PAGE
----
I kind of hope it worked and she still believes. I believe in Santa. And always will. You know how I feel—Santa isn't one color, one person, in one state or country, he's many, many people and he brings more than one kind of present, and the best gifts are those you can't see. No one will ever take Santa away from me. I will die an old lady and still believe. So there.

And I hope all the Julia's out there in the world believe, too. It sucks not having things to believe in. The world is hard and cold, money is tight, people are hitting each other over the head, like Mario with that mallet, all in an effort to excrete some sort of understanding of how the world works. I think that sometimes the harder you look, the less you see. The more you try to find meaning, the less meaningful the world becomes. Magic is a simple organism. Happiness needs no explanation. It's best to leave your third eye open and your real eyes averted—just a little. Just enough for a miracle, or two, to slip in.


Sunday, December 9, 2012

Party time!

Almost a year to this day I submitted a story to a promising new journal. Little did I—or any of us—know the success this journal would have in such a short time. I proudly announce that one of mine has been included in The best of Vine Leaves Literary Journal 2012:  http://emergent-publishing.com/bookstore/the-best-of-vine-leaves-literary-journal-2012/

Have a look if you can!

Today, I took Julia to the CVS minute clinic for a strep throat test. Luckily she does not have the strep, however, it did take almost the whole day to find out! Oh well. Now I'm making chicken soup with mushrooms and homemade noodles, and bread with chocolate cake for dessert. I hope all is well with you and yours. Happy Sunday evening to you!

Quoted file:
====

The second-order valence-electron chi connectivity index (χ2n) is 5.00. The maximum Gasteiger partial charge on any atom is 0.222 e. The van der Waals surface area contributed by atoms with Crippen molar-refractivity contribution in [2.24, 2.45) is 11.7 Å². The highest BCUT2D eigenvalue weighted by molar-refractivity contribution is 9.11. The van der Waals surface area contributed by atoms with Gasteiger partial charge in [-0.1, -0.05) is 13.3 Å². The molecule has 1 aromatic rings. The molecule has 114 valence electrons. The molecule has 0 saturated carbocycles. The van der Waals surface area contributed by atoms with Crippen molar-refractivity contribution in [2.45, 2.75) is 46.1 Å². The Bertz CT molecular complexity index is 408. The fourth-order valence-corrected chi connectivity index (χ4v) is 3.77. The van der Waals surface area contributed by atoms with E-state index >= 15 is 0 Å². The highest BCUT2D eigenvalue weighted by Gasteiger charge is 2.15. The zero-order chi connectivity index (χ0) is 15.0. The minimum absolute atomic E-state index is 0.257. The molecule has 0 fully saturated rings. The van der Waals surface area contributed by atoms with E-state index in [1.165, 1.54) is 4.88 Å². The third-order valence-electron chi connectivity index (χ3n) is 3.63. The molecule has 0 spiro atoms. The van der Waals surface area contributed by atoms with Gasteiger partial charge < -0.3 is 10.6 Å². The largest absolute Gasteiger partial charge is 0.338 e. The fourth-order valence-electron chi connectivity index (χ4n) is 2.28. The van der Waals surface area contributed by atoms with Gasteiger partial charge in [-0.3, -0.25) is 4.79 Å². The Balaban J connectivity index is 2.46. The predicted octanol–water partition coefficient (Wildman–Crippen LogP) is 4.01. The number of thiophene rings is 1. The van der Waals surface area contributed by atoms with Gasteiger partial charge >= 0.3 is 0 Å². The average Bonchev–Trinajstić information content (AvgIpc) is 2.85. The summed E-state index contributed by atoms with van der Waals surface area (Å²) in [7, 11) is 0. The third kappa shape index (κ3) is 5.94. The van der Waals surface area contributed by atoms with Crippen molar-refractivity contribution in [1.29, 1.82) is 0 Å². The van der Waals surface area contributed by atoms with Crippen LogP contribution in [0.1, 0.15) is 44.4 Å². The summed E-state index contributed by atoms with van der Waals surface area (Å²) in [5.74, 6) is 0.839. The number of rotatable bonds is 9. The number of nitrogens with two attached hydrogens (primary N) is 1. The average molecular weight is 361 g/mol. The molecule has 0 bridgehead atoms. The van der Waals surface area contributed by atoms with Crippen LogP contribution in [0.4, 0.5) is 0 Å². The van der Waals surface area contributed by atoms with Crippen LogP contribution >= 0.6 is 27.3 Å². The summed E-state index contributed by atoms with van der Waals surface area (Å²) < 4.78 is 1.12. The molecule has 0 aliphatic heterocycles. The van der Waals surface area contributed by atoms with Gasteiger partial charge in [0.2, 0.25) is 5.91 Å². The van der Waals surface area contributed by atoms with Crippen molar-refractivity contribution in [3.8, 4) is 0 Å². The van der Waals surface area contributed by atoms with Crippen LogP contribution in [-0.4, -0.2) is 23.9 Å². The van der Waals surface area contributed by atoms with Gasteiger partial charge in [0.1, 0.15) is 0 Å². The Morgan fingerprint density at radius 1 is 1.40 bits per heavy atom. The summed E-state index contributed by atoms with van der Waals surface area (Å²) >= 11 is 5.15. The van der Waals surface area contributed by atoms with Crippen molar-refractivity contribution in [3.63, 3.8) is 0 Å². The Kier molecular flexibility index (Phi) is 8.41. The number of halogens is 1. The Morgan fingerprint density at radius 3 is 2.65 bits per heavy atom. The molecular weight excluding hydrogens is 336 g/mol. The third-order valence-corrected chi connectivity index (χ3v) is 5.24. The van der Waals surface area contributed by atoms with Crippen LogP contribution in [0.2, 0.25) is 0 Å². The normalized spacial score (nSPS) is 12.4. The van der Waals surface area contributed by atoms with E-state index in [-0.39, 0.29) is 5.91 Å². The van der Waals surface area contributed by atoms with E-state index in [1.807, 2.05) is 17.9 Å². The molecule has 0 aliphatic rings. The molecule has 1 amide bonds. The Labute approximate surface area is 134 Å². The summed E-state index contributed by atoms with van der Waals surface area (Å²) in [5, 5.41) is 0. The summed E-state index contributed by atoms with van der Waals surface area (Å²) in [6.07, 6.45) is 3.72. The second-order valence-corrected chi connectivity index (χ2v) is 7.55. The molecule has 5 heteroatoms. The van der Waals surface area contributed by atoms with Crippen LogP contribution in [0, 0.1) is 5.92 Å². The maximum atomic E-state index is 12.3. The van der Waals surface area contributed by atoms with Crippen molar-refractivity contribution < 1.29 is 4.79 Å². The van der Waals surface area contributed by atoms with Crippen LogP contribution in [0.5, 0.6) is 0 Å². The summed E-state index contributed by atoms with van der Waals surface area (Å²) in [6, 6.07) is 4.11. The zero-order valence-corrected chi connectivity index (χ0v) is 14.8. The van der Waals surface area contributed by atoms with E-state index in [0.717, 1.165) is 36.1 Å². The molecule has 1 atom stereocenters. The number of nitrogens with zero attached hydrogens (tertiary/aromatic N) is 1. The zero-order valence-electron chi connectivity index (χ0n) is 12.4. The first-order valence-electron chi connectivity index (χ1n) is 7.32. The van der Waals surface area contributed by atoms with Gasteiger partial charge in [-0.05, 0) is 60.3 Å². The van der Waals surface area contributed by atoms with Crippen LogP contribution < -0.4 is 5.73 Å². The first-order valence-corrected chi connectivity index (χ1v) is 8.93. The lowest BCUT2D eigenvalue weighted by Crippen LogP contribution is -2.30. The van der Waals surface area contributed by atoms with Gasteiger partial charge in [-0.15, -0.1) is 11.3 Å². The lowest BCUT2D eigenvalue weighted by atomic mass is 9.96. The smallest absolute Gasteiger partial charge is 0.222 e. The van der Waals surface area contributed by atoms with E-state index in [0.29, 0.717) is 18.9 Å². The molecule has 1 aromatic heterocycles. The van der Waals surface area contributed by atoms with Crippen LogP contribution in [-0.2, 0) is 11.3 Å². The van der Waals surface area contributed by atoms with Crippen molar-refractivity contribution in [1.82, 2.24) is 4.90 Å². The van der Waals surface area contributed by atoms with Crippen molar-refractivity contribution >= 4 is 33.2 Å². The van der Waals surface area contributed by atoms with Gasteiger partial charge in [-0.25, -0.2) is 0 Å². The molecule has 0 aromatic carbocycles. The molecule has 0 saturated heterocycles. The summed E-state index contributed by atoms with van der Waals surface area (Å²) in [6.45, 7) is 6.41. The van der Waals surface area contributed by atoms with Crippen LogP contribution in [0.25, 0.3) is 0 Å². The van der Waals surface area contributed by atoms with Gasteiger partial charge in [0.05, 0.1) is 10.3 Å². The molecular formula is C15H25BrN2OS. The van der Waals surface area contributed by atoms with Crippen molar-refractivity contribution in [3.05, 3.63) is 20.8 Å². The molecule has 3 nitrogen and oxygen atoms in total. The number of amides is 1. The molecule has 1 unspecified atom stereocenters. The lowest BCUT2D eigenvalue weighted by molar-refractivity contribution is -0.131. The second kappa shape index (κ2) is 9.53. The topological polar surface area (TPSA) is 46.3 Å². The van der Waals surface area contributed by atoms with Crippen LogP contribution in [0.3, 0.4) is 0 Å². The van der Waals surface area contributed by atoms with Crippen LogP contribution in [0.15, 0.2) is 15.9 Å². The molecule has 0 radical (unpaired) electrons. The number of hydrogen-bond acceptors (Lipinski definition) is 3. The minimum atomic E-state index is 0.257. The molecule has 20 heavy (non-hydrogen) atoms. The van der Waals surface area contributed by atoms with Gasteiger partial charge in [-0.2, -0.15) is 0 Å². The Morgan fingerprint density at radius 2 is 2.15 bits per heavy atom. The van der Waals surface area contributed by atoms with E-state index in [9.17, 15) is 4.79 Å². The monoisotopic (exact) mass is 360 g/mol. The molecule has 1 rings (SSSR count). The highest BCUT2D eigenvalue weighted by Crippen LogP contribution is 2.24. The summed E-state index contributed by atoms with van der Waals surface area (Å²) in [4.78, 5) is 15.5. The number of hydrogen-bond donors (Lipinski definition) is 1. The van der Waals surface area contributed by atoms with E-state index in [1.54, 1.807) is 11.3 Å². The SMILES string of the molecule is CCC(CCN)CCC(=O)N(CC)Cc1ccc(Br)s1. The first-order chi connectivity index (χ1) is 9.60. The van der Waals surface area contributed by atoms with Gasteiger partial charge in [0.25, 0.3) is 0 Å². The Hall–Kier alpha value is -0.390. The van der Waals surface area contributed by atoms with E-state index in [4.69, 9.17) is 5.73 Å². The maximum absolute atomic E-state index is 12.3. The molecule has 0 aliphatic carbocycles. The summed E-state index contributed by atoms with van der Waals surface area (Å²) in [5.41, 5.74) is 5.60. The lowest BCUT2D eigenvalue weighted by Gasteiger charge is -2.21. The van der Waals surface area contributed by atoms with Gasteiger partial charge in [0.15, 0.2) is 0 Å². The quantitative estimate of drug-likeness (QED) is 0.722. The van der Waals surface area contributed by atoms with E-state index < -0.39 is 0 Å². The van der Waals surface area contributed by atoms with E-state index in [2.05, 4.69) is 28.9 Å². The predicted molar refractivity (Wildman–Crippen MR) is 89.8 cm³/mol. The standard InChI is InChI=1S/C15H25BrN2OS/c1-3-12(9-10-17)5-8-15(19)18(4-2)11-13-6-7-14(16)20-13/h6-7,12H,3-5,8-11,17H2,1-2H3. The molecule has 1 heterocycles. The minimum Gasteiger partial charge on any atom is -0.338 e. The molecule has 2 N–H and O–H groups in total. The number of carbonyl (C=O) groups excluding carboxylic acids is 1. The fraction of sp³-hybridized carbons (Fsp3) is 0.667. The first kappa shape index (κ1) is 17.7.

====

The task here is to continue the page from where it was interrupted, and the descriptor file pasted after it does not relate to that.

Thursday, December 6, 2012

Thursday doings

Doing homework with Julia is very difficult. Very. I beg, plead, redirect, yell, bribe. And, yes, it gets done, but OHMAHGAWD do I feel like ripping my hair out the whole time!!! Having a kid with sensory issues is not easy, and sometimes I do think, well . . . why not take shortcuts, but in the end it wouldn't be right. She has got to do her work, and I have to make her do her work.

One of the reasons I look forward to Christmas Break. No homework, no rushing to get ready every morning, no late or missed busses, no finding shoes or socks or coats, no fighting Julia's long, tangly hair, no battling Liam to hurry up and use the bathroom.